organovo bioprinter

“L’Oreal at work on bioprinted skin for cosmetics testing”

In the span of just a few years, 3D-bioprinting (3D-printing of biological cell and organ components) has moved from the realm of science fiction to scientific reality – a technology capable of printing viable skin, liver, and other organ tissues that can be used for more human-relevant drug testing, disease-modeling, and even transplantation research.

This article from CosmeticsDesign.com highlights the collaboration between 3D-bioprinting pioneer Organovo and HTPC corporate partner L’Oreal, who are working together to create a bioprinted skin tissue that can be used in cosmetics testing:

L’Oreal at work on bioprinted skin for cosmetics testing.

(For more on Organovo’s bioprinting technology, watch this video.)

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Unilever’s pathway-based, non-animal approaches to toxicity testing

A new article by scientists at Unilever, a corporate member of the HTPC, describes several areas of safety science in which they are using a pathway-based approach to replace traditional animal tests with a combination of human cell-based in vitro assays and computational models.  The article, “Toxicity testing – non-animal approaches and safety science” (by Fiona Reynolds, Carl Westmoreland and Julia Fentem) is included in the current issue of The Biochemist: “Replacement in Research” (Vol. 36(3), June 2014).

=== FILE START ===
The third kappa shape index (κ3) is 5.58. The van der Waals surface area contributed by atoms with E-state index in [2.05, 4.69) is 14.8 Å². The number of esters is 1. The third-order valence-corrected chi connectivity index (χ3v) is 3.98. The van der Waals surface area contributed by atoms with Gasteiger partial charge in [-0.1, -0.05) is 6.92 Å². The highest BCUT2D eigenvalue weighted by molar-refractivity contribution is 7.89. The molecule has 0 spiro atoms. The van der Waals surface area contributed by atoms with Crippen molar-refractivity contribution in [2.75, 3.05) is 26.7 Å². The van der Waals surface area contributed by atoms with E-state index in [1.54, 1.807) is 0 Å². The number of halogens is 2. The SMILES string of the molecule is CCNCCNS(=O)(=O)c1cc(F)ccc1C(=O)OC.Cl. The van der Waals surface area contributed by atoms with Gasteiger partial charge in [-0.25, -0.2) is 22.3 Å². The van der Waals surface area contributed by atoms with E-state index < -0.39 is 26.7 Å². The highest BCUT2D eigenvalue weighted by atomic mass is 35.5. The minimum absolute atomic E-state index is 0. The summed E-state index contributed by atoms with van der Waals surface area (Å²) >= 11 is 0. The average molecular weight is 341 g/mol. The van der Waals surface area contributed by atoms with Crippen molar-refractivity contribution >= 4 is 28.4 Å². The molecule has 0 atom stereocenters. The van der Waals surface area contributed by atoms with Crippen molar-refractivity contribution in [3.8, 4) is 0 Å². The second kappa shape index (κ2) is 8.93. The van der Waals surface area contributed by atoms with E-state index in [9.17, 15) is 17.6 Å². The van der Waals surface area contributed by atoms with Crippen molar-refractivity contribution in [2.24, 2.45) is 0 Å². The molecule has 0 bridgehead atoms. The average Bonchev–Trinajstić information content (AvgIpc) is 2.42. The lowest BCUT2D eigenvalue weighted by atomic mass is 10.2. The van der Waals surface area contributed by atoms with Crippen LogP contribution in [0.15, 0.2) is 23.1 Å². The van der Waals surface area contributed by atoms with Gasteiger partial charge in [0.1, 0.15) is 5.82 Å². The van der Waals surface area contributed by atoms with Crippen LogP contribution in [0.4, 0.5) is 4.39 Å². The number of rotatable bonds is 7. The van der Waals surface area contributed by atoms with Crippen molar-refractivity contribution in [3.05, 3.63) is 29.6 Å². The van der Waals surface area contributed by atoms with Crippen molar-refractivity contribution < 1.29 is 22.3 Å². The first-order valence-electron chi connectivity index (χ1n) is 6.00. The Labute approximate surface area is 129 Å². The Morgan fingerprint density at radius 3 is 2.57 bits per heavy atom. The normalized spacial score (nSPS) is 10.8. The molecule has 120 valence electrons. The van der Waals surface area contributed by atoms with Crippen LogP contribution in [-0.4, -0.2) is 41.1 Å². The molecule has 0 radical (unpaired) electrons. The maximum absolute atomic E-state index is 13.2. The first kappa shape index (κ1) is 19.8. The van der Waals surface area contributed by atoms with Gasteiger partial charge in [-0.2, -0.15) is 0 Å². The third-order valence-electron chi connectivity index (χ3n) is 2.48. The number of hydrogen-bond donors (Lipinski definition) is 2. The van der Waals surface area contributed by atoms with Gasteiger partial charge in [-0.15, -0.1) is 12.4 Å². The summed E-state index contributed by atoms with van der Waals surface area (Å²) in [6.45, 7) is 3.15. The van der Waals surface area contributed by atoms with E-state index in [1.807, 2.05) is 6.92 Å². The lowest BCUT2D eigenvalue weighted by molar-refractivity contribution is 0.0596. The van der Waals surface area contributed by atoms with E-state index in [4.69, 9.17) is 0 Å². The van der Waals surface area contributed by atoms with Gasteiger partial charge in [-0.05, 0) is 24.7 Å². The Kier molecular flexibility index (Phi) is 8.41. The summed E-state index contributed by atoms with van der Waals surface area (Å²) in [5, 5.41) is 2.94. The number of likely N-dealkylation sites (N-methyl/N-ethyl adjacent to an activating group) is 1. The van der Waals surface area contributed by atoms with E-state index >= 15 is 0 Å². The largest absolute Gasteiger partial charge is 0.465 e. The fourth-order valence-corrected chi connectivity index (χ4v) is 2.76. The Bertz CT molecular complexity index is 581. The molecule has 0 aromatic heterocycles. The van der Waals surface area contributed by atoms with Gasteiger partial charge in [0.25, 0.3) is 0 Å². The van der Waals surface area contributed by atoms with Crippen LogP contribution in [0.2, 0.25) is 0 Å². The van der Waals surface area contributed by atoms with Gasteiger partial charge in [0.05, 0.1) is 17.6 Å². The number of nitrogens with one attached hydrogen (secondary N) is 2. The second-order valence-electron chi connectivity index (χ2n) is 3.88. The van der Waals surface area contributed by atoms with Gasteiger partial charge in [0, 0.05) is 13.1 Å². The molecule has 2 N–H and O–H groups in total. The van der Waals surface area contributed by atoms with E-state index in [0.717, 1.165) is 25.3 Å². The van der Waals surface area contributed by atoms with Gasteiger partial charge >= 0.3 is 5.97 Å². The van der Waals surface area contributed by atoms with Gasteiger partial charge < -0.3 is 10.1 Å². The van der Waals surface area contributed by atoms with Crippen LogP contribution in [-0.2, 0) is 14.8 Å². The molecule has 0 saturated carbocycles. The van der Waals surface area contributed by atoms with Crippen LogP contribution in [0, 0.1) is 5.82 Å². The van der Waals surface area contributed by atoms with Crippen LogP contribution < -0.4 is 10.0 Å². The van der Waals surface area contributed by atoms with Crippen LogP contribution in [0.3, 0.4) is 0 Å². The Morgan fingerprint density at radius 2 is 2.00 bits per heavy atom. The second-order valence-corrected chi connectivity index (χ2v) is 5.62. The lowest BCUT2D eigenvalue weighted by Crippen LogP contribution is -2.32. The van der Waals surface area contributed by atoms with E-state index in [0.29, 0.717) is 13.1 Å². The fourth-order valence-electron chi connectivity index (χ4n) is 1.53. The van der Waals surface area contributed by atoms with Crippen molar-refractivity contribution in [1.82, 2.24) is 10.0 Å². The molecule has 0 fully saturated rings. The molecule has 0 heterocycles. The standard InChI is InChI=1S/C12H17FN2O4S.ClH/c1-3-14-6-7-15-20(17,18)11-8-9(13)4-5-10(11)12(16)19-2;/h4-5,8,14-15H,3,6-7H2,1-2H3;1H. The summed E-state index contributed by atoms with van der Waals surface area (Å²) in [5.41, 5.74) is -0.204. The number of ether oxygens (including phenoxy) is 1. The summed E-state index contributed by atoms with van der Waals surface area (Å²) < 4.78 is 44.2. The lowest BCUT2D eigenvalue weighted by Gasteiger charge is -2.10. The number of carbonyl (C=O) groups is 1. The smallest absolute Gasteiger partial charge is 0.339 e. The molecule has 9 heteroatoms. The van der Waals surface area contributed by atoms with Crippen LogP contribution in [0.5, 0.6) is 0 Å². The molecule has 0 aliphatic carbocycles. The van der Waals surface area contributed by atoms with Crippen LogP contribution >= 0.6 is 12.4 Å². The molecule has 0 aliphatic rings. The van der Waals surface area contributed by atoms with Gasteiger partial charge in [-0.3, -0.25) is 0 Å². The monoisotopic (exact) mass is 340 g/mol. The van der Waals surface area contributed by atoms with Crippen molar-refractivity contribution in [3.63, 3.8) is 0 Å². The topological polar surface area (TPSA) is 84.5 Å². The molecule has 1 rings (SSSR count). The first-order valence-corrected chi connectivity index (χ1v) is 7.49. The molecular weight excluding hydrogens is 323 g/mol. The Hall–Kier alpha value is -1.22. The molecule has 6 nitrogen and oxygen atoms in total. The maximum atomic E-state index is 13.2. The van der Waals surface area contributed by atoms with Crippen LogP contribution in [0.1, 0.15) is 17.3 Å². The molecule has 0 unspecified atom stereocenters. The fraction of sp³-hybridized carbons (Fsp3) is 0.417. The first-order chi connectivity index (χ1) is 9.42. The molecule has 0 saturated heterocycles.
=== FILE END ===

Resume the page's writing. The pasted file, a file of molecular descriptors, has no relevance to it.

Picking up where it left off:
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HTPC co-sponsors training in non-animal cosmetics testing

HTPC is co-sponsoring an important training program coordinated by the Institute for In Vitro Sciences (IIVS) and Humane Society International (HSI), to introduce Chinese scientists and regulators to non-animal methods for cosmetics testing.  As part of the program, scientists will receive hands-on training in state-of-the-art in vitro methods that replace traditional tests on rabbits and guinea pigs.

Organized through China’s Guangdong Inspection and Quarantine Bureau, HSI and the IIVS’s training aims to help fill this knowledge gap, making the option to move away from animal testing a practical alternative. China’s consumer and science sectors have much to gain from such a transition – animal toxicity tests are some of the least scientifically credible methods still in use. Indeed, when you consider the scale of uncertainty associated with some of these approaches, it’s astonishing that in so many countries and across so many sectors we’re still gambling consumer safety on methods that were devised in the 1940s.

Read more about the program in this article by Troy Seidle (HSI).

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